City Librarian's Report for February 2019

February 15, 2019 | Vickery Bowles

Comments (0)

Below is my report for the February 2019 Toronto Public Library (TPL) Board meeting, summarizing key activities in support of the priorities outlined in our strategic plan. This report covers items that are not part of the Board agenda package.  

Advancing Our Digital Platforms

Announcing the New TPL Kids Website

TPL Kids

On January 21, 2019, the new TPL Kids website was launched. TPL Kids is designed with accessibility in mind and with kid-friendly navigation. It is aimed at children age 6-12, though there is content for all kids to explore. Some of the features on the new website include:

  • Popular books categories selected and named by kids, for example, "Funny" or “Action and Adventure”.
  • Activities, including contests and jokes.
  • Kid-friendly listings of programs and events.
  • The Wonder Wall, where kids can ask questions they are curious about and receive answers from staff.
  • A Homework Help page with a selection of curated resources.
  • A blog with booklists, activities, and announcements.

TPL Launches New Podcast Series

Shelve Under Podcast logo

TPL staff have introduced a new podcast series this winter. Hosts Christina Wong, Michael Warner, Jason Behzadian and Wendy Banks recently launched Shelve Under: Podcast, with producers Ted Belke and George Panayotou. This podcast features a diverse array of guests, including CBC Metro Morning host Matt Galloway, author Vicki Essex, improv pioneer Cameron Algie, Maker Festival programming director Eric Boyd and a bevy of behind-the-scenes library people. Between now and May, new episodes will come out the second Wednesday of every month. The podcast got its start via the Library's Staff Innovation Program, an incubator program that gives staff resources and support to try new initiatives. So far, feedback has been positive - Twitter user @danispagnuolo tweeted "Loving the Shelve Under podcast from @torontolibrary, particularly this episode with @mattgallowaycbc." To listen, visit the TPL podcasts page, Shelve Under: Podcast is also available on Google Podcasts, Apple Podcasts and other platforms.

Toronto Readers: Most Voracious in the World?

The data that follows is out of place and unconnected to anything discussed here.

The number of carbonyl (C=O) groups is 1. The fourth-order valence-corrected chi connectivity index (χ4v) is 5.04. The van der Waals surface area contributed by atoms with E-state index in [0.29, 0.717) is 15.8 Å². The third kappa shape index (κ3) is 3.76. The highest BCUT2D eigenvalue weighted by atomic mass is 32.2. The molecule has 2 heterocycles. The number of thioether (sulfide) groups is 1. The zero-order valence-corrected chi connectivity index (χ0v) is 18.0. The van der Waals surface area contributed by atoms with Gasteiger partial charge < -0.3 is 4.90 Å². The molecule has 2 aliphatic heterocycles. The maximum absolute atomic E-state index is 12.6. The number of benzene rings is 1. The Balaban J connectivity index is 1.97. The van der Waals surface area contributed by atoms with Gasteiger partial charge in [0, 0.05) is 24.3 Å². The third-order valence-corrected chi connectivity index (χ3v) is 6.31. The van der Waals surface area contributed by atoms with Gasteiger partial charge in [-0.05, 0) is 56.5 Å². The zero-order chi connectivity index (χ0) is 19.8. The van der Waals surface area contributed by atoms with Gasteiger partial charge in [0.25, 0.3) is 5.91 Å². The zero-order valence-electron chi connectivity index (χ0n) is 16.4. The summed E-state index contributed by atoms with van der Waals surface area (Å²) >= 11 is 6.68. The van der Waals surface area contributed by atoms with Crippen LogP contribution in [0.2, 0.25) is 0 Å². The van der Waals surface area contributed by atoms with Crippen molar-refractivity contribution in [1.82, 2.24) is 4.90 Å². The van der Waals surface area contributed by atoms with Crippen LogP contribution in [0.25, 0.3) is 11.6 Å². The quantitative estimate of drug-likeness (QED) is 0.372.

Torontonians borrowed 5.6 million ebooks and eaudiobooks in 2018 – more than library users anywhere else in the world. According to a press release from Rakuten OverDrive, Toronto was one of only two library systems that circulated more than 5 million ebooks last year.

Our last ebook landmark came in August, when Toronto became the first city in the world to have borrowed over 20 million ebooks.

In spite of this, there are certain important titles that aren't available to library users in an ebook format. Canadian public libraries recently ran a national campaign to raise awareness of this issue.

Breaking Down Barriers to Access, Driving Inclusion

MAP Performing Arts Passes Pilot Returns to 10 Branches

TSO performing at Roy Thomson Hall.
The Toronto Symphony Orchestra performing at Roy Thompson Hall. Photo credit: Toronto Symphony Orchestra. Photo taken by Jag Gundu.

The MAP Performing Arts Passes give library cardholders access to Toronto’s best dance, music, film, theatre and more for free. This pilot returned to 10 branches on February 16, 2019. These branches, located in neighbourhood improvement areas, will each have three passes available the last Saturday of every month on a first-come, first-served basis. More information about the participating branches and seven participating venues, including the Toronto Symphony Orchestra, Royal Conservatory of Music and the TIFF Lightbox and Hot Docs threatres, is available on the MAP Performing Arts Pass webpage. This new pilot will run until the end of June 2019.

Mayor John Tory Holds Press Conference at Malvern Branch

Mayor John Tory and library staff at Malvern branch
Left to Right: Councillor Michael Thompson, Councillor Anthony Perruzza, Mayor John Tory, Librarian Leandro Barak, Councillor Paul Ainslie, City Librarian Vickery Bowles and TPL Board Chair Sue Graham-Nutter.

On Tuesday, January 22, Mayor John Tory held a press conference at Malvern branch announcing that City of Toronto staff are recommending funding for two additional youth hubs at Toronto Public Library as part of the 2019 operating budget, and that he is endorsing this recommendation. As part of our 2019 operating budget request, we have identified two additional youth hub locations, based on community need at Parliament Street and Thorncliffe branches. The City of Toronto’s 2019 budget process launched on January 28 and City Council will review and approve on March 7.